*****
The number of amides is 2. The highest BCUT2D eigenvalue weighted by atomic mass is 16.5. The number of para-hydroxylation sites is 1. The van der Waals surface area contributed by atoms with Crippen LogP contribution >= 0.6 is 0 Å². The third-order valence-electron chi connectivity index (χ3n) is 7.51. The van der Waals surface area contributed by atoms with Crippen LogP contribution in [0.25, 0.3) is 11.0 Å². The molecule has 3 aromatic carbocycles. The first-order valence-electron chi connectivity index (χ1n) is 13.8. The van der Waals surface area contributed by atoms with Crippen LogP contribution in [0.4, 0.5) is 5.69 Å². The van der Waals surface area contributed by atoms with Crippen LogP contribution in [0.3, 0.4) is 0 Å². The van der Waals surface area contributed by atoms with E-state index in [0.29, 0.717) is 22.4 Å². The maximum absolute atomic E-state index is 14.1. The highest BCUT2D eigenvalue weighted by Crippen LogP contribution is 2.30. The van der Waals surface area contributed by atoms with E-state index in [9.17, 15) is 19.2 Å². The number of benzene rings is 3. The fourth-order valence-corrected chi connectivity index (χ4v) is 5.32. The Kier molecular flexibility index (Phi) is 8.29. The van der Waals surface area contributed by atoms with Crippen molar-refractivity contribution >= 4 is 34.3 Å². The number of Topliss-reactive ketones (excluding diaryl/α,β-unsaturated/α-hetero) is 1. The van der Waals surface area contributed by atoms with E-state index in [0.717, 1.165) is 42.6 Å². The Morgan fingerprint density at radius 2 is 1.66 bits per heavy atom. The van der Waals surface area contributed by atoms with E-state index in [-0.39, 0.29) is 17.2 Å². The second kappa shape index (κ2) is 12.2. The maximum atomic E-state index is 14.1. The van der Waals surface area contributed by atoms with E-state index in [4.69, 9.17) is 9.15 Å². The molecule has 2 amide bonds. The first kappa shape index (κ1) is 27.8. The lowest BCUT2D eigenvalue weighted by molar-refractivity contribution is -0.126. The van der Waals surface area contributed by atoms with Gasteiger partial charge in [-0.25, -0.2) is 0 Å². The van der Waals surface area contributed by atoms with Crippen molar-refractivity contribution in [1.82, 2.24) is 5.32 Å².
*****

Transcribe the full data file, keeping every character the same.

The number of amides is 2. The highest BCUT2D eigenvalue weighted by atomic mass is 16.5. The number of para-hydroxylation sites is 1. The van der Waals surface area contributed by atoms with Crippen LogP contribution >= 0.6 is 0 Å². The third-order valence-electron chi connectivity index (χ3n) is 7.51. The van der Waals surface area contributed by atoms with Crippen LogP contribution in [0.25, 0.3) is 11.0 Å². The molecule has 3 aromatic carbocycles. The first-order valence-electron chi connectivity index (χ1n) is 13.8. The van der Waals surface area contributed by atoms with Crippen LogP contribution in [0.4, 0.5) is 5.69 Å². The van der Waals surface area contributed by atoms with Crippen LogP contribution in [0.3, 0.4) is 0 Å². The van der Waals surface area contributed by atoms with E-state index in [0.29, 0.717) is 22.4 Å². The maximum absolute atomic E-state index is 14.1. The highest BCUT2D eigenvalue weighted by Crippen LogP contribution is 2.30. The van der Waals surface area contributed by atoms with E-state index in [9.17, 15) is 19.2 Å². The number of benzene rings is 3. The fourth-order valence-corrected chi connectivity index (χ4v) is 5.32. The Kier molecular flexibility index (Phi) is 8.29. The van der Waals surface area contributed by atoms with Crippen molar-refractivity contribution >= 4 is 34.3 Å². The number of Topliss-reactive ketones (excluding diaryl/α,β-unsaturated/α-hetero) is 1. The van der Waals surface area contributed by atoms with E-state index in [0.717, 1.165) is 42.6 Å². The Morgan fingerprint density at radius 2 is 1.66 bits per heavy atom. The van der Waals surface area contributed by atoms with E-state index in [-0.39, 0.29) is 17.2 Å². The second kappa shape index (κ2) is 12.2. The maximum atomic E-state index is 14.1. The van der Waals surface area contributed by atoms with E-state index in [4.69, 9.17) is 9.15 Å². The molecule has 2 amide bonds. The first kappa shape index (κ1) is 27.8. The lowest BCUT2D eigenvalue weighted by molar-refractivity contribution is -0.126. The van der Waals surface area contributed by atoms with Gasteiger partial charge in [-0.25, -0.2) is 0 Å². The van der Waals surface area contributed by atoms with Crippen molar-refractivity contribution in [1.82, 2.24) is 5.32 Å².